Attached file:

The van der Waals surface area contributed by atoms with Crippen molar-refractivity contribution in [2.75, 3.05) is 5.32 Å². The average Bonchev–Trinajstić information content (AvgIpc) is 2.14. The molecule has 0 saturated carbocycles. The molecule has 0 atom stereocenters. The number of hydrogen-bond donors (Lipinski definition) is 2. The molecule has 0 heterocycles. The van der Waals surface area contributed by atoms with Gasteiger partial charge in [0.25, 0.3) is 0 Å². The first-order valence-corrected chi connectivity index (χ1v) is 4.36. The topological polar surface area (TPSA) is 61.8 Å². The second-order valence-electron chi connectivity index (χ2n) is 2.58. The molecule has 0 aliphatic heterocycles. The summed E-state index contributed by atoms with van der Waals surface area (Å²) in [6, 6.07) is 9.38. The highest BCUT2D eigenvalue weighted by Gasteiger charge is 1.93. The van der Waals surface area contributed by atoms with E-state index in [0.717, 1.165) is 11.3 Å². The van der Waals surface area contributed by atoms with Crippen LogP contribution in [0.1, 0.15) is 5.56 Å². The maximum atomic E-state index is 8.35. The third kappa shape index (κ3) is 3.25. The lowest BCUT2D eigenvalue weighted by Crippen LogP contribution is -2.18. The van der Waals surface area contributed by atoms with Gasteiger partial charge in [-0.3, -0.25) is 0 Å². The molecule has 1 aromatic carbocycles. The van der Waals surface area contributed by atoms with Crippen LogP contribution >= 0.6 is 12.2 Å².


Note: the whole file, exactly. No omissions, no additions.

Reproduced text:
The van der Waals surface area contributed by atoms with Crippen molar-refractivity contribution in [2.75, 3.05) is 5.32 Å². The average Bonchev–Trinajstić information content (AvgIpc) is 2.14. The molecule has 0 saturated carbocycles. The molecule has 0 atom stereocenters. The number of hydrogen-bond donors (Lipinski definition) is 2. The molecule has 0 heterocycles. The van der Waals surface area contributed by atoms with Gasteiger partial charge in [0.25, 0.3) is 0 Å². The first-order valence-corrected chi connectivity index (χ1v) is 4.36. The topological polar surface area (TPSA) is 61.8 Å². The second-order valence-electron chi connectivity index (χ2n) is 2.58. The molecule has 0 aliphatic heterocycles. The summed E-state index contributed by atoms with van der Waals surface area (Å²) in [6, 6.07) is 9.38. The highest BCUT2D eigenvalue weighted by Gasteiger charge is 1.93. The van der Waals surface area contributed by atoms with E-state index in [0.717, 1.165) is 11.3 Å². The van der Waals surface area contributed by atoms with Crippen LogP contribution in [0.1, 0.15) is 5.56 Å². The maximum atomic E-state index is 8.35. The third kappa shape index (κ3) is 3.25. The lowest BCUT2D eigenvalue weighted by Crippen LogP contribution is -2.18. The van der Waals surface area contributed by atoms with Gasteiger partial charge in [-0.3, -0.25) is 0 Å². The molecule has 1 aromatic carbocycles. The van der Waals surface area contributed by atoms with Crippen LogP contribution >= 0.6 is 12.2 Å².